Ratepayers Pay for Projects Once!!
by AB Executive Director Joe Favaloro
The battle between the MWRA and NSTAR/Eversource (Harbor Electric Energy Company) took another turn earlier this month.
A suit was filed by US Attorney Carmen Ortiz regarding the Cross Harbor Cable. The suit asks for Eversource (HEEC) and the MWRA to comply with the 1989 federal permit to remove the cable and pay “appropriate civil penalties.”
A message for the Federal Court, MassPort and Army Corp: WE ALREADY COMPLIED AND WILL NOT PAY AGAIN.
Some facts that the US Attorney seems to ignore:
For the past 25 years, MWRA as the sole customer of HEEC has made annual payments to them, not only for capacity and maintenance, but for the capital cost of the cross-harbor electrical cable totaling $39.4 million and $104 million with interest added in.
The cable was designed, constructed, and maintained by HEEC. Low and behold, HEEC’s cross-harbor cable fails to comply with the Army Corp of Engineers specifications because it wasn’t laid deep enough.
We fully appreciate MassPort’s desire to deepen the harbor by carving a channel to accommodate larger ships. This could be an economic boon to the region. Just as the Boston Harbor Cleanup has generated over $87 million a year in state and local taxes and over a $100 million per year in additional local buying power (as reported in our full study on investment in water and wastewater infrastructure and economic development).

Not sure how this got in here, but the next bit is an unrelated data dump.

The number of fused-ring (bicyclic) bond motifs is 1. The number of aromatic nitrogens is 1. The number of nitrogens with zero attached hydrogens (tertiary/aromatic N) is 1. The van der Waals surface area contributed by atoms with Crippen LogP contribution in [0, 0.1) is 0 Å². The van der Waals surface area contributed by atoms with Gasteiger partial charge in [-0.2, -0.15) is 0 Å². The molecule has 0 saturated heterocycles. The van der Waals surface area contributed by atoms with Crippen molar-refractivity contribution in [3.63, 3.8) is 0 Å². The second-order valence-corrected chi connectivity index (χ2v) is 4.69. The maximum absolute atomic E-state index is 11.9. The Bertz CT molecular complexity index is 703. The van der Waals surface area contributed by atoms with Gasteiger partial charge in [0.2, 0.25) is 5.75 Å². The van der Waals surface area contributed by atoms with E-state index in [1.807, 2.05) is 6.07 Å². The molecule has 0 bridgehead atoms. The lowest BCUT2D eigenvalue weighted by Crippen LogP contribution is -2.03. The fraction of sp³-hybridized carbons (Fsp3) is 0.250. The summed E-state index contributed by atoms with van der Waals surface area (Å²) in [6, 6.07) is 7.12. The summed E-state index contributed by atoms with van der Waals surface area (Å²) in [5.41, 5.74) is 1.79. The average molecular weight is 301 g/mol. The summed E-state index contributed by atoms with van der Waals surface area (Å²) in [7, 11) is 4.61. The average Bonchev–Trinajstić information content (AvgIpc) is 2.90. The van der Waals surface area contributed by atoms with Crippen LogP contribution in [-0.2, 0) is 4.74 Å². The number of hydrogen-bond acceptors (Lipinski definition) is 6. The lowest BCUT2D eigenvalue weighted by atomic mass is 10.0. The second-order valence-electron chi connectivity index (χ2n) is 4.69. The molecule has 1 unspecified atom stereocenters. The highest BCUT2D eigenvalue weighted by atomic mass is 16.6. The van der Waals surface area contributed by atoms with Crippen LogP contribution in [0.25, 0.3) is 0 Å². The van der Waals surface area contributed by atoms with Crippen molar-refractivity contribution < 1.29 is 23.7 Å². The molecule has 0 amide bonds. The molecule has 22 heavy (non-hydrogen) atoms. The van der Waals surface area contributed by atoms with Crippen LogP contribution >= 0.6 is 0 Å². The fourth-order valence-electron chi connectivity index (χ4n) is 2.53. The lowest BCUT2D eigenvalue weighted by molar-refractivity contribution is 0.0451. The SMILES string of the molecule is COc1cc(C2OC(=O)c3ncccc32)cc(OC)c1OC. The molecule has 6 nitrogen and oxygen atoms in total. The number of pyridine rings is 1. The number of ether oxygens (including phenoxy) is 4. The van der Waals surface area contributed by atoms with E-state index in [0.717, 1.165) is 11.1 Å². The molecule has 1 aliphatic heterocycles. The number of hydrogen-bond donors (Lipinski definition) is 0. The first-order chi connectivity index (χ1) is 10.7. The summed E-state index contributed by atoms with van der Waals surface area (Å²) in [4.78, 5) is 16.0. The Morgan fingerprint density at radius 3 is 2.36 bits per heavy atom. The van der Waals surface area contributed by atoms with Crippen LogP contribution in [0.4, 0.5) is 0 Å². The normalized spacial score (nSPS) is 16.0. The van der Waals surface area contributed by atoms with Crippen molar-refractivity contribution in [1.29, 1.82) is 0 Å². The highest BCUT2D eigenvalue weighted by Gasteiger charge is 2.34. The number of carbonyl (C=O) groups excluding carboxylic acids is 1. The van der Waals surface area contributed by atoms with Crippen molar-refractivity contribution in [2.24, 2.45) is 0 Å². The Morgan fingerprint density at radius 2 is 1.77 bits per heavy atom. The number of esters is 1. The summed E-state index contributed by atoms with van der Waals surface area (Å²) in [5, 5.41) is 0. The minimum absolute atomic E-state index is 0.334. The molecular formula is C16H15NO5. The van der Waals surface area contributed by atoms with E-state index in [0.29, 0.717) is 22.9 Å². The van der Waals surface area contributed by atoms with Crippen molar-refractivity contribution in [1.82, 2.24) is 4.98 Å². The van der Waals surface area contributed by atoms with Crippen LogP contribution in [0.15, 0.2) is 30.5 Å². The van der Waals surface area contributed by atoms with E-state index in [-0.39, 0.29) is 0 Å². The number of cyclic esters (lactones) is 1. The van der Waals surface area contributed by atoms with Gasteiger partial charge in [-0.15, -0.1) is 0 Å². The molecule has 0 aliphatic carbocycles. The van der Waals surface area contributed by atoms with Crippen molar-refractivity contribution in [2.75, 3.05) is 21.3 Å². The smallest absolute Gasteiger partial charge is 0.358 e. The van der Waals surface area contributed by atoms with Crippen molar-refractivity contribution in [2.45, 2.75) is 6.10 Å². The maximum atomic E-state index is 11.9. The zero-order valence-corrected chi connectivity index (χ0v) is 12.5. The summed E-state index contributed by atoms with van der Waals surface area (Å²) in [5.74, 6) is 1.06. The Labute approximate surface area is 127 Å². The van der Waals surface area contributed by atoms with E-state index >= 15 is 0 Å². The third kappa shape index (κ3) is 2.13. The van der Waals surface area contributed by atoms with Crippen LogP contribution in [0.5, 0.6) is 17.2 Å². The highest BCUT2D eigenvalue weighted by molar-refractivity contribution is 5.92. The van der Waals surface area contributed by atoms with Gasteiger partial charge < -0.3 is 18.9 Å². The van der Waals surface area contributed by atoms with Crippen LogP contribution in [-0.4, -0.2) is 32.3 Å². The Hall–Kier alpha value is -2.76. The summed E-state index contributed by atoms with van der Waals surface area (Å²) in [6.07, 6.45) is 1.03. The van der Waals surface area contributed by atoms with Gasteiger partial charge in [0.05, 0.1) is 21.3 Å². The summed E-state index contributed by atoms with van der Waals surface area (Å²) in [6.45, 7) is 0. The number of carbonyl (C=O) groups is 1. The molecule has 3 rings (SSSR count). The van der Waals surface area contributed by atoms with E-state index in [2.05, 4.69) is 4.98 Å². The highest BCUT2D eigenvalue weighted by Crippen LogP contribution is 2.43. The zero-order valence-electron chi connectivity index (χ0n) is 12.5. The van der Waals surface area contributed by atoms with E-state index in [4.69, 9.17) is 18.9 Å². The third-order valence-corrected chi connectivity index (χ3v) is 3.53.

But let me reiterate: we did nothing wrong. It is not our responsibility to pay twice for HEEC’s mistakes and/or disregard for the Army Corps permit.
Mr. Laskey in his response to the Court filings emphatically stated “The Massachusetts Water Resource Authority remains steadfast that neither the Authority nor its ratepayers should bear the burden for NSTAR’s incorrect installation of the Boston Harbor Electric Cable, and we look forward to the timely resolution of the issue.”
Our ratepayers have born the $6 billion in costs for all the MWRA projects from the clean-up of the Harbor, to a fishable and swimmable Charles River, to the best drinking water in the country.
But, as I opened with, ratepayers pay for projects once. This is a battle we will fight from the Moakley Federal Court House in South Boston all the way to the Supreme Court in Washington if need be.
Some fights you do not back away from. This is one of them.
This editorial originally appeared in the July 2016 edition of News and Notes